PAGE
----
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Nov 23rd 2003

The New Wave in Shopping: The Magalog

In the past there has been discussion about addressing car-related topics on I know that myself, and I’m sure others, have been anxiously anticipating these posts. But, alas, months have come and gone and still nothing.

While, I am hardly an expert on cars, I thought that I could contribute some variety to the blog by discussing something that is near and dear to virtually every woman’s heart, shopping.

Last month Lucky magazine was named Advertising Age’s Magazine of the Year. David Brooks recently discussed this new genre in the New York Times Editorials/Op-Ed.

Noting the tendency for magazines to cater to an elite crowd and feature fashions that never make it off the runway (well, okay, I concede-they also appear at the Academy Awards), Brooks praises this democratic magazine. Below are some excerpts:

“The hottest new magazine in the land is called Lucky.

Lucky’s success isn’t due only to its sensibility. The founders realized that they could do away with some of the things that clog up other magazines, like articles. There are almost no articles in the magazine. There’s no advice about relationships. No celebrity profiles. In fact there are almost no celebrities. The models are normal-looking women, and often are in fact Lucky magazine staff members.

Instead there is stuff. Lucky bills itself as “The Magazine About Shopping.” There are pages and pages filled with pictures of shoes, lipstick, perfume and handbags. It’s a hybrid between a magazine and a catalog: a magalog.

Some critics see the magalog’s success as a sign of the end of civilization. But Lucky succeeds because it applies an aggressively democratic sensibility to the world of fashion.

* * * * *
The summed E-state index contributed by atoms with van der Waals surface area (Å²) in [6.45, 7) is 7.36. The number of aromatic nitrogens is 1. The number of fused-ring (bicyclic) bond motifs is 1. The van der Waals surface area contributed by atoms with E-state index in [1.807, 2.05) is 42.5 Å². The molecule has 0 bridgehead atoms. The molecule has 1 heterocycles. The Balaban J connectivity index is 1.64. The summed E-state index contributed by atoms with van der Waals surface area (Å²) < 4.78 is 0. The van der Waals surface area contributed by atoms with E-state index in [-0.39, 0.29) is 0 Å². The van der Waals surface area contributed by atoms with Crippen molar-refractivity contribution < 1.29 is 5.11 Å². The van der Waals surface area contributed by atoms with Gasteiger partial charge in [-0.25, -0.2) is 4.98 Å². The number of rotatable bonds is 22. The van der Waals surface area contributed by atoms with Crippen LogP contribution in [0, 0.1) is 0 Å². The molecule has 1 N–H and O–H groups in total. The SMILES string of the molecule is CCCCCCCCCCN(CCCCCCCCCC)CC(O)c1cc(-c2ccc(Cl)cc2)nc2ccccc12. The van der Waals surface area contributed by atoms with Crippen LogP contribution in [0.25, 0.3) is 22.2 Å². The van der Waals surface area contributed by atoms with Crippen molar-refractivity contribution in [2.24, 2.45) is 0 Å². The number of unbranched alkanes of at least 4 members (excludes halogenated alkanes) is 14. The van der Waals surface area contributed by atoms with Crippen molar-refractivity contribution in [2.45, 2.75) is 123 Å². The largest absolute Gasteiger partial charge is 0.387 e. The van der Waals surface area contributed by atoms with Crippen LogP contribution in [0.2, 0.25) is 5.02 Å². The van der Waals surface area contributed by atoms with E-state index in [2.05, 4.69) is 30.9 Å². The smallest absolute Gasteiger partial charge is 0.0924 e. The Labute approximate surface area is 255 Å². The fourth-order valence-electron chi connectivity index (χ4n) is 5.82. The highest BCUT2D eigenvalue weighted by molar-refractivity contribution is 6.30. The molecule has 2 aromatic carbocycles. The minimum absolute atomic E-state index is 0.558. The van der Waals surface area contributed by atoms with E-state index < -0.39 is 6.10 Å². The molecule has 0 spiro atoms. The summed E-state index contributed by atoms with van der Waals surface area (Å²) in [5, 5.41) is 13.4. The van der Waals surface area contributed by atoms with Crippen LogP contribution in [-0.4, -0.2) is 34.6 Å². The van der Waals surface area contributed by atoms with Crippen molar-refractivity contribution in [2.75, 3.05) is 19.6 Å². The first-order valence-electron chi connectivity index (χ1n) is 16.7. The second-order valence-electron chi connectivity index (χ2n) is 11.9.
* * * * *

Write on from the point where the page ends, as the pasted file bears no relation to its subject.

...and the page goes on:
But in the world of Lucky, there is no beau monde. There is no fashion hierarchy. There are no authority figures, nor any social elite (that’s why there are no celebrities). There’s just the happiness of the local mall.

There aren’t even any trends. Anything can be cool if you want it to be. Moreover, the distinction between upscale and downscale is exploded. Lucky exhibits $500 pants side by side with stuff you could find at Wal-Mart. Lucky appeals to the modern sort of shopper whose consumption patterns don’t conform to her income level. She’ll shop at Dollar General for stuff she doesn’t care about and then rocket up and buy $400 boots at Neiman Marcus to feed her shoe fetish.

Alexis de Tocqueville wrote a rather important book on how, in America, the democratic personality supplants the aristocratic personality. The democrat smashes hierarchies. The democrat is interested in everyday happiness, not lofty excellence. The democrat simply does not acknowledge the existence of social class. Nobody is above me and nobody is below me. We are all equal, and we are all Lucky.”

For those of you whose curiousity is piqued go to:

Happy shopping.

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